As explained by a 2019 ScienceDirect article, development of infrastructure – i.e. airports, highways, bridges, railroads, ports, telecommunications – is one of the most important ways to boost business for multiple industries and increase a country’s gross domestic product.
With advancements in technology and operations, infrastructure projects have become larger and more complex, with a diverse set of contractors and subcontractors. Considering most bids are based on time and materials – both of which fluctuate – inevitably there is risk involved.
Because of supply chain issues, an inflation rate at a 40-year high and reduced buying power, the big infrastructure projects that were anticipated to begin chipping away at the country’s funding-starved backlog don’t seem to be materializing.
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As a January 2023 article in Engineering News-Record describes, big infrastructure projects that are still design-bid-build are attracting fewer companies in the bidding process. In addition, officials are facing a discrepancy between what projects are now expected to cost as compared to their original estimates, potentially as old as a few years, during which the cost of certain construction materials may have doubled or tripled. Agencies behind some infrastructure projects have warned of possible delays or reduced project scope as inflation erodes their buying power. In a trickle-down effect, if contractors drop out because of issues with labor and materials, those projects need to be rebid.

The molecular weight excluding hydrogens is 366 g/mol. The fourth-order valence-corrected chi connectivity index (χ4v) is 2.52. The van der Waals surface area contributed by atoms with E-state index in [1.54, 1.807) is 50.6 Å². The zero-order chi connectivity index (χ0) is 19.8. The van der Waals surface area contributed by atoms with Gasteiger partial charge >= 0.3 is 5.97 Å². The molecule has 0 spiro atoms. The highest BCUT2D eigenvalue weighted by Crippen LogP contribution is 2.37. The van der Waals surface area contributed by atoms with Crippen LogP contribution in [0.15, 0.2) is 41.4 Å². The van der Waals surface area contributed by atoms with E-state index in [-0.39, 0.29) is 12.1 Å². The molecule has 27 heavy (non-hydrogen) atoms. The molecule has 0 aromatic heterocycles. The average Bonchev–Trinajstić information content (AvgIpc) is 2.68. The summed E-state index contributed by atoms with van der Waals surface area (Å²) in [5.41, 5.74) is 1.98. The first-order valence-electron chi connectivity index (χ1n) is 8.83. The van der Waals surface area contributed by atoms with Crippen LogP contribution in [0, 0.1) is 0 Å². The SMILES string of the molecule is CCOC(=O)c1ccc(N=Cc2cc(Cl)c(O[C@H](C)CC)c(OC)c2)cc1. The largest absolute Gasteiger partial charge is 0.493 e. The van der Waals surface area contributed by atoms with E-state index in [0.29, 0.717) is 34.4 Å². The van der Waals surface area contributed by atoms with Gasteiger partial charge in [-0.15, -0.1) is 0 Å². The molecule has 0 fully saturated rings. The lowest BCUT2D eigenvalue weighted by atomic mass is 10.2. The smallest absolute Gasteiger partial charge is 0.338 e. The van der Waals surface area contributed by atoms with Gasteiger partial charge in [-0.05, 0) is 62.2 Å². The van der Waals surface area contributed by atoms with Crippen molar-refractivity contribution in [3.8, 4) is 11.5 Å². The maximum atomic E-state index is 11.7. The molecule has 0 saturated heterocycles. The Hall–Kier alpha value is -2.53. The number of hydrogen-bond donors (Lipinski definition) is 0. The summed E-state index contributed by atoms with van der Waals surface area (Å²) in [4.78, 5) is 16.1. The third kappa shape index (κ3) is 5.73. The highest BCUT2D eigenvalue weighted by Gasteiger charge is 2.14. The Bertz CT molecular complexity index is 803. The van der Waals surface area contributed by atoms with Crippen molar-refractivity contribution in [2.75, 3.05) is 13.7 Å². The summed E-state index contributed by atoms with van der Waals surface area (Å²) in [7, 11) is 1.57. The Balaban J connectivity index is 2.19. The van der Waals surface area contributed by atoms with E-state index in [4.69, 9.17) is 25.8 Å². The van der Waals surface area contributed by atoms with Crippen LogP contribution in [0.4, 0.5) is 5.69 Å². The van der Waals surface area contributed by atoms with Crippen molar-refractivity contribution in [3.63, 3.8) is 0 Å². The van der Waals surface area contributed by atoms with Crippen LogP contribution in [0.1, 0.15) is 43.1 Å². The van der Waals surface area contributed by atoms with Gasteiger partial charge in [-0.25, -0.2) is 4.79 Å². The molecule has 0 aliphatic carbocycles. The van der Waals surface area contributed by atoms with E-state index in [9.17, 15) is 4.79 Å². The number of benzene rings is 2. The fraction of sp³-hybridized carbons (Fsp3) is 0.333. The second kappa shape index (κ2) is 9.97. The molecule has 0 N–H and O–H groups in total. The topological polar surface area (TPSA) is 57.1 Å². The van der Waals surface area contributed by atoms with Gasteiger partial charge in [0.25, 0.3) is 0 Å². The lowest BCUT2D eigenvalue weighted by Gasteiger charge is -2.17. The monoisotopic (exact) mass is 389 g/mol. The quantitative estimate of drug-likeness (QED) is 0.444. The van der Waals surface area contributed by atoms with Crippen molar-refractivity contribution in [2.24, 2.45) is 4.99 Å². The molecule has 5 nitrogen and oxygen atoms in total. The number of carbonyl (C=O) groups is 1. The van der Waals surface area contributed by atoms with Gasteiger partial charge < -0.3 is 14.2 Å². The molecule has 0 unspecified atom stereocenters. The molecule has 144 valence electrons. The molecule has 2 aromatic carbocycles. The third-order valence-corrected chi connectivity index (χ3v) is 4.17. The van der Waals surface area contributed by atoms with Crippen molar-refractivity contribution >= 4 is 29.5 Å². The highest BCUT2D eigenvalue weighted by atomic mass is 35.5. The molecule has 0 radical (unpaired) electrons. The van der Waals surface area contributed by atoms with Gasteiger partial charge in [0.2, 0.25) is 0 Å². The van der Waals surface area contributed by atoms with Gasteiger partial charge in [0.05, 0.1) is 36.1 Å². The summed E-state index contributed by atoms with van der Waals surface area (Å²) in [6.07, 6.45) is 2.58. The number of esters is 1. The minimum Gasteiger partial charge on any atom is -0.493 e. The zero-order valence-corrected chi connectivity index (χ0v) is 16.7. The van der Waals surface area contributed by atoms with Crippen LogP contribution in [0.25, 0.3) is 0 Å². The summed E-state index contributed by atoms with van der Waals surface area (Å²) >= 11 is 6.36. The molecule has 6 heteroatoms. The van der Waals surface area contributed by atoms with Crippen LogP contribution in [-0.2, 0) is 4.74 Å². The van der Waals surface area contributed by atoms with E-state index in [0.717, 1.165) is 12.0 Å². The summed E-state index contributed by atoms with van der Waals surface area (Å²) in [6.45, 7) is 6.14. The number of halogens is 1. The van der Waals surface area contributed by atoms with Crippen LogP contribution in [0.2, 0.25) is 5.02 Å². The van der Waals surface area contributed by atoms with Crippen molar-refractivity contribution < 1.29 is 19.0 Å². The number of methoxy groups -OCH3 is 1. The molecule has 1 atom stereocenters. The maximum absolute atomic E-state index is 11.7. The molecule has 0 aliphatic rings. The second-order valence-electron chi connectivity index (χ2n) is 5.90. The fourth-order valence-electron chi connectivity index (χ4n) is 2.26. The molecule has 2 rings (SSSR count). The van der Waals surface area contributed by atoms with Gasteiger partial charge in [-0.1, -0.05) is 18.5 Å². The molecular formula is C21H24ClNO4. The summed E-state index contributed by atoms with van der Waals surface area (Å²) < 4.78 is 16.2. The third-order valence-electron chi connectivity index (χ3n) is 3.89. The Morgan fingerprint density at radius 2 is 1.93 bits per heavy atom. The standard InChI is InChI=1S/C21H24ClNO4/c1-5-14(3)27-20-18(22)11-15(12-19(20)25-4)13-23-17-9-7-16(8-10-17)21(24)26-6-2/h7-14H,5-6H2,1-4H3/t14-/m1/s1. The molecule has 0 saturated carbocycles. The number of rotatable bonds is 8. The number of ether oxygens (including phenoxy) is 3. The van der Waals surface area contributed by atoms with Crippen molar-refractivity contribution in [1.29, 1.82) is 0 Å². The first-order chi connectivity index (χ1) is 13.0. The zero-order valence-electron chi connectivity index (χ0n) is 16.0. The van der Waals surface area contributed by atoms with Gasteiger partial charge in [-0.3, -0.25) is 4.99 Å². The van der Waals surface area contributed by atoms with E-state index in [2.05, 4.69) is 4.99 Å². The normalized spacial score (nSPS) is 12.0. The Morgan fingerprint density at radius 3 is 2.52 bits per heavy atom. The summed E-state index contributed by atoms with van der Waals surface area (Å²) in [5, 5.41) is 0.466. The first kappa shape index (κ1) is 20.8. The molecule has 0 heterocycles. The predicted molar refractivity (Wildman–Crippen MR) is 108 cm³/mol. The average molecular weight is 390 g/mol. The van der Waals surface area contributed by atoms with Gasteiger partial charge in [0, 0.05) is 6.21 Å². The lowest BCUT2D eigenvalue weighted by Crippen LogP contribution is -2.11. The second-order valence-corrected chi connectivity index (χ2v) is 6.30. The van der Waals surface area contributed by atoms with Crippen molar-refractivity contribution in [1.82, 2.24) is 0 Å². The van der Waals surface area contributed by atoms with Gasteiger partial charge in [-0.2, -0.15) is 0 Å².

With BIM, project teams can visualize a project model with a reality capture tool and detect design errors and conflicts at an early stage before they cost money or delay the schedule. BIM can also reduce waste and mitigate risks of volatile costs, which can become an exponential problem when materials counts/quantities are wrong.
In December 2022, ConstructionDive.com reported that prices for softwood lumber, iron, steel, and steel mill products were dropping. The National Association of Home Builders also reported that truck freight transportation had slightly declined. Yet, there is still an element of guesswork involved in anticipating and estimating prices a year or two down the road. But that can be assuaged somewhat by the accuracy resulting from a BIM process.
BIM and VDC (virtual design and construction) enable project teams to develop 3D models for precise planning – optimizing the use of materials, equipment and labor to reduce the risk of overruns. In addition, the use of BIM in the cloud during construction with a product like Autodesk Docs enables teams to work collaboratively on a single model to coordinate effective outcomes. Software tools, standards, a common language, and shared templates, like those in Autodesk Build, can unite teams for the best project outcome. They can access the project model from any location and stay apprised of changes in real time.
Using photos, videos, details, markups, and other information contained in the 3D BIM model, data doesn’t get lost. Managers can track project progress, better allocate resources, and avoid hazards and delays.
Construction companies benefit from fostering relationships with all stakeholders, especially subcontractors, and having them participate in the construction project from the earliest stages in a BIM process. Using tools on the Autodesk Construction Cloud platform allows predictability, productivity and reduced waste on current and future projects. Delivering better projects eliminates waste and reduces cost, making better use of available capital.